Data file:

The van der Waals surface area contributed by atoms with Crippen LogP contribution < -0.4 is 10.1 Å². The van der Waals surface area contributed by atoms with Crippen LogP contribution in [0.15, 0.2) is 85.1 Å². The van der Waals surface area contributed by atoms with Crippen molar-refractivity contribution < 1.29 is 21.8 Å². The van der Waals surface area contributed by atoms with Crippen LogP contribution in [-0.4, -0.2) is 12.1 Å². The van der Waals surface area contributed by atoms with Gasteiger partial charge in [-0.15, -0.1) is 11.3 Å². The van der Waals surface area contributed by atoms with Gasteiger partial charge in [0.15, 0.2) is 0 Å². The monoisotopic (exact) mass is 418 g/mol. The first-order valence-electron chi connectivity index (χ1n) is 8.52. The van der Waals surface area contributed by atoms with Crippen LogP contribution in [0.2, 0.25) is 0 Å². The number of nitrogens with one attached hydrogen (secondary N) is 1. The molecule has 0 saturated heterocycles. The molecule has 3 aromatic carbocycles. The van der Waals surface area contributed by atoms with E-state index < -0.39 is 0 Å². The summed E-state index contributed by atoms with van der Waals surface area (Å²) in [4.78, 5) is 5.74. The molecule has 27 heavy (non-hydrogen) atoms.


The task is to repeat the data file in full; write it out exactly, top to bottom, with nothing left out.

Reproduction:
The van der Waals surface area contributed by atoms with Crippen LogP contribution < -0.4 is 10.1 Å². The van der Waals surface area contributed by atoms with Crippen LogP contribution in [0.15, 0.2) is 85.1 Å². The van der Waals surface area contributed by atoms with Crippen molar-refractivity contribution < 1.29 is 21.8 Å². The van der Waals surface area contributed by atoms with Crippen LogP contribution in [-0.4, -0.2) is 12.1 Å². The van der Waals surface area contributed by atoms with Gasteiger partial charge in [-0.15, -0.1) is 11.3 Å². The van der Waals surface area contributed by atoms with Gasteiger partial charge in [0.15, 0.2) is 0 Å². The monoisotopic (exact) mass is 418 g/mol. The first-order valence-electron chi connectivity index (χ1n) is 8.52. The van der Waals surface area contributed by atoms with Crippen LogP contribution in [0.2, 0.25) is 0 Å². The number of nitrogens with one attached hydrogen (secondary N) is 1. The molecule has 0 saturated heterocycles. The molecule has 3 aromatic carbocycles. The van der Waals surface area contributed by atoms with E-state index < -0.39 is 0 Å². The summed E-state index contributed by atoms with van der Waals surface area (Å²) in [4.78, 5) is 5.74. The molecule has 27 heavy (non-hydrogen) atoms.